Henry VIII
A Midsummer Night’s Dream
Romeo and Juliet
The Tempest

Read more about Shakespeare’s Masque plays

Shakespeare’s Problem Plays

In the problem plays the journey we take when we watch them we take on a dark road. While most of the protagonists end up in a reasonable place they are almost irretrievably scarred by the experience we have watched them endure.

All’s Well That Ends Well
Measure for Measure
Troilus and Cressida
The Winter’s Tale

Read more about Shakespeare’s Problem plays

Shakespeare’s Romance Plays

Shakespeare’s later plays had elements of comedy and tragedy as well as having a wider view of life. They have become a new classification, named Romance plays by scholars.

The Winter’s TaleThe Tempest

Read more about Shakespeare’s Romance plays

Shakespeare’s Tragicomedy Plays

A tragicomedy is a play that is neither a comedy nor a tragedy, although it has the features of both. Whilst plays that fall between these two stools of tragedy and comedy are generally referred to as Shakespeare’s tragedies, they are sometimes referred to as ‘Problem plays’, making the whole area of play classification something of a grey area.

The Merchant of Venice
The Winter’s Tale

Read more about Shakespeare’s Tragicomedy plays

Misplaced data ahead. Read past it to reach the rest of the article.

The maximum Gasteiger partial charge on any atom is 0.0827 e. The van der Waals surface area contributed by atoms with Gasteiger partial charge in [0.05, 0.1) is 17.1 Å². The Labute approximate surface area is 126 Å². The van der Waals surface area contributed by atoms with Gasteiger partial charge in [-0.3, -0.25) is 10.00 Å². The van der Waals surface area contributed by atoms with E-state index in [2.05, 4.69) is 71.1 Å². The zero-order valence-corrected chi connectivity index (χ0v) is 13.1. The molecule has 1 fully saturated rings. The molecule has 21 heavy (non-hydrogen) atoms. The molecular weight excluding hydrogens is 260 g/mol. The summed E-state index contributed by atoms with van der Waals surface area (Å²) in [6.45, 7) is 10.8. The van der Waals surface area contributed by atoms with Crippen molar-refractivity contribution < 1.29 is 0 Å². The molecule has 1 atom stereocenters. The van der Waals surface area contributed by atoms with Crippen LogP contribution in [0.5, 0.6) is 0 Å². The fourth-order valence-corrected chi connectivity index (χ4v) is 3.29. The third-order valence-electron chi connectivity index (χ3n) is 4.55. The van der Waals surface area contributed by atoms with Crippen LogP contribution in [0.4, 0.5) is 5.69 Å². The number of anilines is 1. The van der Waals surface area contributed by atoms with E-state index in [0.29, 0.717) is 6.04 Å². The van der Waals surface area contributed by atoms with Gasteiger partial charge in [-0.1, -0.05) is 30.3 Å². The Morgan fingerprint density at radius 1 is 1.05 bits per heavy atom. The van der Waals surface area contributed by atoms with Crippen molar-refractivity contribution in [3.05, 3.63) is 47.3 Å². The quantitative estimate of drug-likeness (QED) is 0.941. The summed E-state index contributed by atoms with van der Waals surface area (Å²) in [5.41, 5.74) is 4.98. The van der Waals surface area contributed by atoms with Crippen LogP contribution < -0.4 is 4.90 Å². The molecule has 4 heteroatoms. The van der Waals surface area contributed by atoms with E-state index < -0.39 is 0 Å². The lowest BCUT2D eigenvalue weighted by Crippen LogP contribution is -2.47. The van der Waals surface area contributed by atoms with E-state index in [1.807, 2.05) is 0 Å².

romeo woos juliet leaning back against a tree

Romeo & Juliet – a comedy, history or problem play?

18 replies
  1. sarah ashby
    sarah ashby says:

    we are a school named baginton fields i am saff and this week as well as doing this weeks school things we are doing about shak every dinner time we do story`s and at the end of the day we have the 12th night on and on firday we are having a big party for shak.

    from all saff and kids


    HATE SHAKESPEARE!!!!!!!!!!!!!!!!!!!!!!!!!!!!!!!!!!!!!!!!!!!!!!!!!!!!!!!!!!!!!!!!!!!

  3. Lou
    Lou says:

    So many of them can go either way. For instance, in Much Ado About Nothing, what if Benedick and Claudio kill each other in a duel. Then Hero kills herself in earnest when she finds out, and Beatrice goes into a nunnery when it’s discovered that Hero was was innocent. Or, in Romeo and Juliet, Tybalt is nothing more than a big blowhard that Romeo and Mercutio decide to take down a notch by faking Mercutio’s death to get Tybalt in trouble with the count. The joke goes sour when they are found out, Romeo has to leave town for a while, but sneaks back and goes to old man Montague with Juliet, his (surprise!) wife, in hand. The adults see the foolishness of their feud and every one kisses and makes up for a happy ending. Except that Tybalt is still an asshole, ha ha.


Leave a Reply

Want to join the discussion?
Feel free to contribute!

Leave a Reply

Your email address will not be published. Required fields are marked *